Academic journal article American Jewish History

"The Saddest Man I Ever Knew": Ralph De Toledano and the Jewish Roots of American Conservatism

Academic journal article American Jewish History

"The Saddest Man I Ever Knew": Ralph De Toledano and the Jewish Roots of American Conservatism

Article excerpt

Writer Ralph de Toledano's death in 2007 was met mostly with indifference. The handful of newspapers that did mark the solemn occasion referred to the Moroccan-born, New York-raised Jewish intellectual as "a friend of Nixon" and a "nonconformist conservative" while relegating him to a marginal place in the story of American conservatism. (2) But having written several novels, poetry collections, and over twenty nonfiction books that ranged in topic from communist infiltration to the life of Robert E Kennedy to the history of jazz, he was so much more. In addition to publishing countless articles in Newsweek, National Review, and King Features and other venues over a prolific seventy-year career, Toledano played a greater role in American politics than historians have acknowledged. It was his friend and colleague, National Review founder William F. Buckley Jr., who observed the irony in which a man who had done so much for American conservatism was remembered so little. In a witty obituary that couched praise with censure, Buckley suggested that Toledano had been forgotten, partly because of his own standoffishness, and lamented: "It can't be predicted that this poet of melancholy will live on, other than in the archives." (3)

That is certainly where Toledano has been relegated, at least until now. Except for his correspondence with the influential anticommunist crusader, Whittaker Chambers, which was published in 1997 as Notes from the Underground, no study of Toledano's life or legacy has ever been completed. Appearing as a footnote in the biographies of central conservative figures that he befriended, like Chambers and Richard M. Nixon, or cast in a supporting role in broad historical studies of the conservative movement, Toledano remains, at least in public memory and scholarship, a man who wasn't really present at creation. (4) Even though he was: at every critical juncture in the initial stages of development of American conservatism, Toledano played some part. He was an intimate confidant of Chambers, a close friend of Buckley, and a dedicated supporter and advisor of Nixon from the onset of his career. According to historian Rick Perlstein, it was Toledano's adulation of Nixon in Seeds of Treason, the bestselling book he co-authored about the Alger Hiss trial, that brought the ambitious young congressman to the attention of Dwight Eisenhower and helped secure him the vice-presidential nomination in 195z: "Ike read the book and liked the cut of the young man's jib." (5)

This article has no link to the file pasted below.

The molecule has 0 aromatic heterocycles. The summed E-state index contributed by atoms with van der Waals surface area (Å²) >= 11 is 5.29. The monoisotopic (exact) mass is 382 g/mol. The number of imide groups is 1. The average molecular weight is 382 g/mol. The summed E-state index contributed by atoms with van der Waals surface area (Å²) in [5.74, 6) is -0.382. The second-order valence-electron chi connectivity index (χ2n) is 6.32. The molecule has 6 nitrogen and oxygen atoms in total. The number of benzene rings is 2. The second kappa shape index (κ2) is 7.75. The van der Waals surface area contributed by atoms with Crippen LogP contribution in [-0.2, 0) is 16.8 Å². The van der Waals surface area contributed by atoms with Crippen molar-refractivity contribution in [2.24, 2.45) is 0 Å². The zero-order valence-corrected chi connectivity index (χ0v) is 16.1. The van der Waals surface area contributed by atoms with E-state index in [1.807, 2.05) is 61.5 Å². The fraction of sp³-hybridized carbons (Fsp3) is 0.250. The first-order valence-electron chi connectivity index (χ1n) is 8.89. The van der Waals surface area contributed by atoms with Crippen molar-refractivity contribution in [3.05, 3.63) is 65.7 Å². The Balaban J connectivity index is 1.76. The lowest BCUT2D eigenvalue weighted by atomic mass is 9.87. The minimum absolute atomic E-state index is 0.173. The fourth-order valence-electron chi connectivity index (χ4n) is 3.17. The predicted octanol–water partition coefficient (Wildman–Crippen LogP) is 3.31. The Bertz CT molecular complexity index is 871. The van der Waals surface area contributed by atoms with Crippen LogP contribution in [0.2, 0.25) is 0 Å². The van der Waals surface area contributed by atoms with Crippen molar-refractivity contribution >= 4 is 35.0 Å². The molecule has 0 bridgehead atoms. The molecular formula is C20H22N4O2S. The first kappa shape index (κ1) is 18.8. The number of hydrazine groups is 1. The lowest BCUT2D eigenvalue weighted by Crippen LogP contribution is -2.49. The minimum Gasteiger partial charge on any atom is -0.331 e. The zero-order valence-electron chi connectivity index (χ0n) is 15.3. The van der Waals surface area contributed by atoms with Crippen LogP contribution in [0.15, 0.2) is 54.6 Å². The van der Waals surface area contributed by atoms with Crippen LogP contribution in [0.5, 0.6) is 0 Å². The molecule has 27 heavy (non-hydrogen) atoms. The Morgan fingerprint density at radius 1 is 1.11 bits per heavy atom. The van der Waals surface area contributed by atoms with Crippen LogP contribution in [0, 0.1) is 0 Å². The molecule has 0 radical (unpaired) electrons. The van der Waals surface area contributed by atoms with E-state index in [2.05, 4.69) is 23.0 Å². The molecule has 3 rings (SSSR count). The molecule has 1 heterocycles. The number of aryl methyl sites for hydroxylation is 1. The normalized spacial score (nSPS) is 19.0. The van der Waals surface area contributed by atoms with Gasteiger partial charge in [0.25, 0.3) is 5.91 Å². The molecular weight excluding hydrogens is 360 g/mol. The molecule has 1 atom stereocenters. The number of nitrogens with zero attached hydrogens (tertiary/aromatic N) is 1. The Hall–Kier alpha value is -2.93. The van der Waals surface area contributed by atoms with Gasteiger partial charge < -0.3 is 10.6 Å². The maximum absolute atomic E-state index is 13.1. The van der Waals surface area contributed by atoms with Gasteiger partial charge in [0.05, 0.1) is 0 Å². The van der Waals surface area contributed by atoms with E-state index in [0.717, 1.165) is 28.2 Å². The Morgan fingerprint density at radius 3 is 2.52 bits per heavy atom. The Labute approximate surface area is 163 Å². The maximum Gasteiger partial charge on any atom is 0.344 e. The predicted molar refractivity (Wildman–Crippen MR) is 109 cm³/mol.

It is not only from the historiography of conservatism that Toledano is conspicuously missing. Despite growing up in New York and studying at Columbia University in the 1930s under the notable literary critic Lionel Trilling, Toledano, who was born in Tangier to Jewish-American parents and descended from a famed Sephardic rabbinical dynasty that dated back to medieval Spain, has been completely left out of the numerous histories of the New York Intellectuals. (6) The Washington Post obituary noted: "His political views migrated steadily rightward through the decades, a political path trodden by a number of leftist intellectuals from the 1930s and 1940s." (7) But there was nothing common about Toledano's turn to the right. If anything, he had been one of the first Jewish intellectuals to clear that unmarked path: having grown up in a middle-class liberal home and dabbled with socialist ideas in college, he had abandoned his leftist sympathies by the late 1930s, and never truly felt comfortable with either the radicalism nor liberalism of fellow New York Intellectuals, the famed group of writers, scholars, and critics who wrote for a handful of polemical magazines from the 1930s to the 1960s and redefined the American left. "I was never at home in the liberal community," Toledano wrote in his autobiography, explaining his early decision to "turn my back ideologically on Partisan Review which did not even know of my existence." As an editor at the anti-Stalinist magazine The New Leader in 1940, Toledano had already espoused staunch anticommunist ideas, to such a degree that during military service in World War II, he was dropped from a mission to Italy for being, in the Army's words, "too anticommunist. …

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